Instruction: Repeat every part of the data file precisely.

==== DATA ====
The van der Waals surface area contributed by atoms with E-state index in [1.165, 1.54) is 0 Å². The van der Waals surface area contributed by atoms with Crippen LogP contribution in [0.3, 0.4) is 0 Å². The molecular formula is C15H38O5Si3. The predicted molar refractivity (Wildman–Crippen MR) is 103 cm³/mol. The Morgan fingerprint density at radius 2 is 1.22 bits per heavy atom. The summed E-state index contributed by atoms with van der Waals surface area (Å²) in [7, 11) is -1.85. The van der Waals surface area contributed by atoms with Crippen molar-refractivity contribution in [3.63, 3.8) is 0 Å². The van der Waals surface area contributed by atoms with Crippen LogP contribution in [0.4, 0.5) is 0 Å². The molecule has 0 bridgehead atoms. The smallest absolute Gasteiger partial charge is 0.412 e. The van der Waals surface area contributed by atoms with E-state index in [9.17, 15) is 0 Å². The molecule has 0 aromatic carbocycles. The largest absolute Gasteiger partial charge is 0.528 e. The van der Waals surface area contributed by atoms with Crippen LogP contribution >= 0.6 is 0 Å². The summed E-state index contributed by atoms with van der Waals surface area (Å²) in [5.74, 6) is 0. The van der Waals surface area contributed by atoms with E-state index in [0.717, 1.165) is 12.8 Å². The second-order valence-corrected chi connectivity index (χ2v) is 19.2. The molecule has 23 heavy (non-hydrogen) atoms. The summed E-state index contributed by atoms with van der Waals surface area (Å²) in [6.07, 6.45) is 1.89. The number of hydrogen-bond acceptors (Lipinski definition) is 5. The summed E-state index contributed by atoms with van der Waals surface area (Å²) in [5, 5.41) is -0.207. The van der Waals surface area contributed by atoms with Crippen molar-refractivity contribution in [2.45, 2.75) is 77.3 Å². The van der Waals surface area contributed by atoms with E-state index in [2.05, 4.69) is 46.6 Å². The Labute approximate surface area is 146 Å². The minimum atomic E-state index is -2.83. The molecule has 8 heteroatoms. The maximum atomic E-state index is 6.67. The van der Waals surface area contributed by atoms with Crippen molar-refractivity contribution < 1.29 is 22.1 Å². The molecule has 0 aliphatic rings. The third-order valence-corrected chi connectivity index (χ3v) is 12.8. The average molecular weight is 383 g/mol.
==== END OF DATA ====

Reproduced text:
The van der Waals surface area contributed by atoms with E-state index in [1.165, 1.54) is 0 Å². The van der Waals surface area contributed by atoms with Crippen LogP contribution in [0.3, 0.4) is 0 Å². The molecular formula is C15H38O5Si3. The predicted molar refractivity (Wildman–Crippen MR) is 103 cm³/mol. The Morgan fingerprint density at radius 2 is 1.22 bits per heavy atom. The summed E-state index contributed by atoms with van der Waals surface area (Å²) in [7, 11) is -1.85. The van der Waals surface area contributed by atoms with Crippen molar-refractivity contribution in [3.63, 3.8) is 0 Å². The van der Waals surface area contributed by atoms with Crippen LogP contribution in [0.4, 0.5) is 0 Å². The molecule has 0 bridgehead atoms. The smallest absolute Gasteiger partial charge is 0.412 e. The van der Waals surface area contributed by atoms with E-state index in [9.17, 15) is 0 Å². The molecule has 0 aromatic carbocycles. The largest absolute Gasteiger partial charge is 0.528 e. The van der Waals surface area contributed by atoms with Crippen LogP contribution >= 0.6 is 0 Å². The summed E-state index contributed by atoms with van der Waals surface area (Å²) in [5.74, 6) is 0. The van der Waals surface area contributed by atoms with E-state index in [0.717, 1.165) is 12.8 Å². The second-order valence-corrected chi connectivity index (χ2v) is 19.2. The molecule has 23 heavy (non-hydrogen) atoms. The summed E-state index contributed by atoms with van der Waals surface area (Å²) in [6.07, 6.45) is 1.89. The number of hydrogen-bond acceptors (Lipinski definition) is 5. The summed E-state index contributed by atoms with van der Waals surface area (Å²) in [5, 5.41) is -0.207. The van der Waals surface area contributed by atoms with Crippen molar-refractivity contribution in [2.45, 2.75) is 77.3 Å². The van der Waals surface area contributed by atoms with E-state index in [2.05, 4.69) is 46.6 Å². The Labute approximate surface area is 146 Å². The minimum atomic E-state index is -2.83. The molecule has 8 heteroatoms. The maximum atomic E-state index is 6.67. The van der Waals surface area contributed by atoms with Crippen molar-refractivity contribution < 1.29 is 22.1 Å². The molecule has 0 aliphatic rings. The third-order valence-corrected chi connectivity index (χ3v) is 12.8. The average molecular weight is 383 g/mol.